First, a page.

Do Single-Sex Schools Enhance Students’ Stem (Science, Technology, Engineering, and Mathematics) Outcomes?

36 Pages Posted: 29 Sep 2012  

Hyunjoon Park

University of Pennsylvania - Department of Sociology

Jere Behrman

University of Pennsylvania - Department of Economics

Jaesung Choi

Sungkyunkwan University - Department of Economics

Date Written: September 18, 2012

Abstract

Despite women’s significant improvement in educational attainment, underrepresentation of women in Science, Technology, Engineering, and Mathematics (STEM) college majors persists in most countries. We address whether one particular institution – single-sex schools – may enhance female – or male – students’ STEM careers. Exploiting the unique setting in Korea where assignment to all-girls, all-boys or coeducational high schools is random, we move beyond associations to assess causal effects of single-sex schools. We use administrative data on national college entrance mathematics examination scores and a longitudinal survey of high school seniors that provide various STEM outcomes (mathematics and science interest and self-efficacy, expectations of a four-year college attendance and a STEM college major during the high school senior year, and actual attendance at a four-year college and choice of a STEM major two years after high school). We find significantly positive effects of all-boys schools consistently across different STEM outcomes, whereas the positive effect of all-girls schools is only found for mathematics scores.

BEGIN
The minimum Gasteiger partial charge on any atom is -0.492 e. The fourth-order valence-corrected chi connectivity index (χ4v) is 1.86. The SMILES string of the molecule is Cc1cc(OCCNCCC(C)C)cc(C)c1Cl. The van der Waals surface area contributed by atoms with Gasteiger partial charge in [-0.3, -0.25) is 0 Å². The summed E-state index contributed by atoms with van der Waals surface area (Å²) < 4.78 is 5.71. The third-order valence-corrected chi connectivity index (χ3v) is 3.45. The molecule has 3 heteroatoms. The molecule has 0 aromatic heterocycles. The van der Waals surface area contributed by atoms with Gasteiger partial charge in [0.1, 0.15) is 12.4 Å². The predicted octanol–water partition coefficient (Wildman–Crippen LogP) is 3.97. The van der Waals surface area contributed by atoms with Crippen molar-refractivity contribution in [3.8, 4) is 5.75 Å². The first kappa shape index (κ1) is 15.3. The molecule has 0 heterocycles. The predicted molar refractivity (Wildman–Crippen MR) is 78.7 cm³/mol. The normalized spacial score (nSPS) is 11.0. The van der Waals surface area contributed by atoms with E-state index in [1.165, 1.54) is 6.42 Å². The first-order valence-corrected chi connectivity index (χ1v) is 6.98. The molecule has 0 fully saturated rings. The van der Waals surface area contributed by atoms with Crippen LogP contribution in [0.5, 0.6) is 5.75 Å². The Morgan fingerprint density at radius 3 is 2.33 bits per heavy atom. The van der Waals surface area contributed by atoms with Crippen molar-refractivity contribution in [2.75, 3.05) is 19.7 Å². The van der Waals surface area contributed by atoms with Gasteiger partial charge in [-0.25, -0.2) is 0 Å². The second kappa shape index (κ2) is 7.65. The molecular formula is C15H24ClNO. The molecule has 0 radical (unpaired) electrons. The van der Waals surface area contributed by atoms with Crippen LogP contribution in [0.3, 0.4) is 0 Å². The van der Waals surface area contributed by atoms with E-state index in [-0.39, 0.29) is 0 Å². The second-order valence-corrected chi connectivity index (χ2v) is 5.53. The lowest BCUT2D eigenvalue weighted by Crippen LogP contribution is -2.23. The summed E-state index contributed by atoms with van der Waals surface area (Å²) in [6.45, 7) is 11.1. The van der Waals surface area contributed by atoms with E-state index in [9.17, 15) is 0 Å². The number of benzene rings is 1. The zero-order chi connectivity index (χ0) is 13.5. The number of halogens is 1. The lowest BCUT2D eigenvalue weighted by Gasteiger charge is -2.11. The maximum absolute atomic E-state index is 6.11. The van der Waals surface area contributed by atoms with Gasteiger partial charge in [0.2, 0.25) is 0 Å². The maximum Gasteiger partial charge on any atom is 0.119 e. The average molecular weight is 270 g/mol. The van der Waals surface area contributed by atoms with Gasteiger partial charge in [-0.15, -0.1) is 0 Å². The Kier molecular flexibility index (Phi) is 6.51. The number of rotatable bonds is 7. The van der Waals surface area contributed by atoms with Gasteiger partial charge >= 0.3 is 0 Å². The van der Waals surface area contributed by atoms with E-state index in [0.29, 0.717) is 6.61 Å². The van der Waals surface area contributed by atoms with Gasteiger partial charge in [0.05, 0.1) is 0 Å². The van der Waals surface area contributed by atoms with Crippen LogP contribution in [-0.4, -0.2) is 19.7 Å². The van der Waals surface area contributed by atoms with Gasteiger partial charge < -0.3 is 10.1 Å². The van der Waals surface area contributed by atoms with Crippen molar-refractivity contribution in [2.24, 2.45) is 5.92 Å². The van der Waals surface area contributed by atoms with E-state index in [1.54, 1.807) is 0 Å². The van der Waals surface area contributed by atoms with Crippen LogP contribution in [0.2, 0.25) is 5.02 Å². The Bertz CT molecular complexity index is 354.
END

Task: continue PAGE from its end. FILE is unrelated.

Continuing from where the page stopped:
Keywords: Africa, Economic Shocks, Child Schooling

JEL Classification: N37, E30, I21

Suggested Citation

Park, Hyunjoon and Behrman, Jere and Choi, Jaesung, Do Single-Sex Schools Enhance Students’ Stem (Science, Technology, Engineering, and Mathematics) Outcomes? (September 18, 2012). PIER Working Paper No. 12-038. Available at SSRN: https://ssrn.com/abstract=2153812 or http://dx.doi.org/10.2139/ssrn.2153812

Hyunjoon Park

University of Pennsylvania - Department of Sociology ( email )

3718 Locust Walk
Philadelphia, PA 19104-6297
United States

Jere R. Behrman (Contact Author)

University of Pennsylvania - Department of Economics ( email )

160 McNeil Building
3718 Locust Walk
Philadelphia, PA 19104
United States
215-898-7704 (Phone)
215-573-2057 (Fax)

Jaesung Choi

Sungkyunkwan University - Department of Economics ( email )

110-745 Seoul
Korea

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